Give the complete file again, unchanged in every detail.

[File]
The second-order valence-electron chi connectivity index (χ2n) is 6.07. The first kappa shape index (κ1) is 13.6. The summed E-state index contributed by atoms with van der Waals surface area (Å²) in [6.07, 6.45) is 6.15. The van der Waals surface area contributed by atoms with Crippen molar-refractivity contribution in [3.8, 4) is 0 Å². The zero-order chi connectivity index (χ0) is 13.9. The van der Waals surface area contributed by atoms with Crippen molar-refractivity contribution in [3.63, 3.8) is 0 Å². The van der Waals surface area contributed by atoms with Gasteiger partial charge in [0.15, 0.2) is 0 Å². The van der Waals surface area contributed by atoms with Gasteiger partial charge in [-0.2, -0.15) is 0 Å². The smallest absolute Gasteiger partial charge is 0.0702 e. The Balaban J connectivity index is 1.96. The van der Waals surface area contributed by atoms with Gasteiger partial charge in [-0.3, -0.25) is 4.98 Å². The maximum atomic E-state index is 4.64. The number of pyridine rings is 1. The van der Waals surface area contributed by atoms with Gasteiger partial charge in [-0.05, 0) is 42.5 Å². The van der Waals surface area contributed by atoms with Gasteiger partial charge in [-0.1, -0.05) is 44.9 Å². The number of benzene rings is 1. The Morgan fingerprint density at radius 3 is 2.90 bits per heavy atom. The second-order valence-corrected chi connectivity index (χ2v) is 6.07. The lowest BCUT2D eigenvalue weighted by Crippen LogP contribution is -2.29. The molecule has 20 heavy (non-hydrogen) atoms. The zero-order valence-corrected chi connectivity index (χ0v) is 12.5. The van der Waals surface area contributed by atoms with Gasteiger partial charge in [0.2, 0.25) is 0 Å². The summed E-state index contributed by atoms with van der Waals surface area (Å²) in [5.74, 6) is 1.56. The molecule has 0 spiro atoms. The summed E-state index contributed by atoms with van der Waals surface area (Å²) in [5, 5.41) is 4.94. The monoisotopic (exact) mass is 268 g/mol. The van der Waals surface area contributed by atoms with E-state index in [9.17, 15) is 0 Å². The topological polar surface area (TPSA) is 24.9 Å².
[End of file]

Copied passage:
The second-order valence-electron chi connectivity index (χ2n) is 6.07. The first kappa shape index (κ1) is 13.6. The summed E-state index contributed by atoms with van der Waals surface area (Å²) in [6.07, 6.45) is 6.15. The van der Waals surface area contributed by atoms with Crippen molar-refractivity contribution in [3.8, 4) is 0 Å². The zero-order chi connectivity index (χ0) is 13.9. The van der Waals surface area contributed by atoms with Crippen molar-refractivity contribution in [3.63, 3.8) is 0 Å². The van der Waals surface area contributed by atoms with Gasteiger partial charge in [0.15, 0.2) is 0 Å². The van der Waals surface area contributed by atoms with Gasteiger partial charge in [-0.2, -0.15) is 0 Å². The smallest absolute Gasteiger partial charge is 0.0702 e. The Balaban J connectivity index is 1.96. The van der Waals surface area contributed by atoms with Gasteiger partial charge in [-0.3, -0.25) is 4.98 Å². The maximum atomic E-state index is 4.64. The number of pyridine rings is 1. The van der Waals surface area contributed by atoms with Gasteiger partial charge in [-0.05, 0) is 42.5 Å². The van der Waals surface area contributed by atoms with Gasteiger partial charge in [-0.1, -0.05) is 44.9 Å². The number of benzene rings is 1. The Morgan fingerprint density at radius 3 is 2.90 bits per heavy atom. The second-order valence-corrected chi connectivity index (χ2v) is 6.07. The lowest BCUT2D eigenvalue weighted by Crippen LogP contribution is -2.29. The molecule has 20 heavy (non-hydrogen) atoms. The zero-order valence-corrected chi connectivity index (χ0v) is 12.5. The van der Waals surface area contributed by atoms with Gasteiger partial charge in [0.2, 0.25) is 0 Å². The summed E-state index contributed by atoms with van der Waals surface area (Å²) in [5.74, 6) is 1.56. The molecule has 0 spiro atoms. The summed E-state index contributed by atoms with van der Waals surface area (Å²) in [5, 5.41) is 4.94. The monoisotopic (exact) mass is 268 g/mol. The van der Waals surface area contributed by atoms with E-state index in [9.17, 15) is 0 Å². The topological polar surface area (TPSA) is 24.9 Å².